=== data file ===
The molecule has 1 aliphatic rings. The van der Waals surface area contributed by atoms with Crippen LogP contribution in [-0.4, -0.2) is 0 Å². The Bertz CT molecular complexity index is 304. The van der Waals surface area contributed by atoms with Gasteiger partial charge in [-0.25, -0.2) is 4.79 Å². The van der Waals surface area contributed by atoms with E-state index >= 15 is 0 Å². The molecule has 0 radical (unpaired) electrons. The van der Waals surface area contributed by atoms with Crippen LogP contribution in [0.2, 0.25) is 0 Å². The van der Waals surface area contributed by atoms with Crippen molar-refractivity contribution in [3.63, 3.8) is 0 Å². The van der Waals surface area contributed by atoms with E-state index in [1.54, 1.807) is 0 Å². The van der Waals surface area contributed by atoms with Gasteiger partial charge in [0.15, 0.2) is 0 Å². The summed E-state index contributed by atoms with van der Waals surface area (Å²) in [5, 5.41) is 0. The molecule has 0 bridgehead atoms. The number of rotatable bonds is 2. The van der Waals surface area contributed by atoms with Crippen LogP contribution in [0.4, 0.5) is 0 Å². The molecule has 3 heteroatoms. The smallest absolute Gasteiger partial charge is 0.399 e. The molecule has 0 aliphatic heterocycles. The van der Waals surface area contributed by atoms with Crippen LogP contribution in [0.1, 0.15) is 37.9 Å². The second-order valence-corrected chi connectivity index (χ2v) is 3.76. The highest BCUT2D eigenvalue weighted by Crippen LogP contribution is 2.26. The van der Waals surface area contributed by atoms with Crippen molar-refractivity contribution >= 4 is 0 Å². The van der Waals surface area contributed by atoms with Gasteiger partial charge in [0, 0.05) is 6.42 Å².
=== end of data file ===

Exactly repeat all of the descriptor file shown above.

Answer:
The molecule has 1 aliphatic rings. The van der Waals surface area contributed by atoms with Crippen LogP contribution in [-0.4, -0.2) is 0 Å². The Bertz CT molecular complexity index is 304. The van der Waals surface area contributed by atoms with Gasteiger partial charge in [-0.25, -0.2) is 4.79 Å². The van der Waals surface area contributed by atoms with E-state index >= 15 is 0 Å². The molecule has 0 radical (unpaired) electrons. The van der Waals surface area contributed by atoms with Crippen LogP contribution in [0.2, 0.25) is 0 Å². The van der Waals surface area contributed by atoms with Crippen molar-refractivity contribution in [3.63, 3.8) is 0 Å². The van der Waals surface area contributed by atoms with E-state index in [1.54, 1.807) is 0 Å². The van der Waals surface area contributed by atoms with Gasteiger partial charge in [0.15, 0.2) is 0 Å². The summed E-state index contributed by atoms with van der Waals surface area (Å²) in [5, 5.41) is 0. The molecule has 0 bridgehead atoms. The number of rotatable bonds is 2. The van der Waals surface area contributed by atoms with Crippen LogP contribution in [0.4, 0.5) is 0 Å². The molecule has 3 heteroatoms. The smallest absolute Gasteiger partial charge is 0.399 e. The molecule has 0 aliphatic heterocycles. The van der Waals surface area contributed by atoms with Crippen LogP contribution in [0.1, 0.15) is 37.9 Å². The second-order valence-corrected chi connectivity index (χ2v) is 3.76. The highest BCUT2D eigenvalue weighted by Crippen LogP contribution is 2.26. The van der Waals surface area contributed by atoms with Crippen molar-refractivity contribution >= 4 is 0 Å². The van der Waals surface area contributed by atoms with Gasteiger partial charge in [0, 0.05) is 6.42 Å².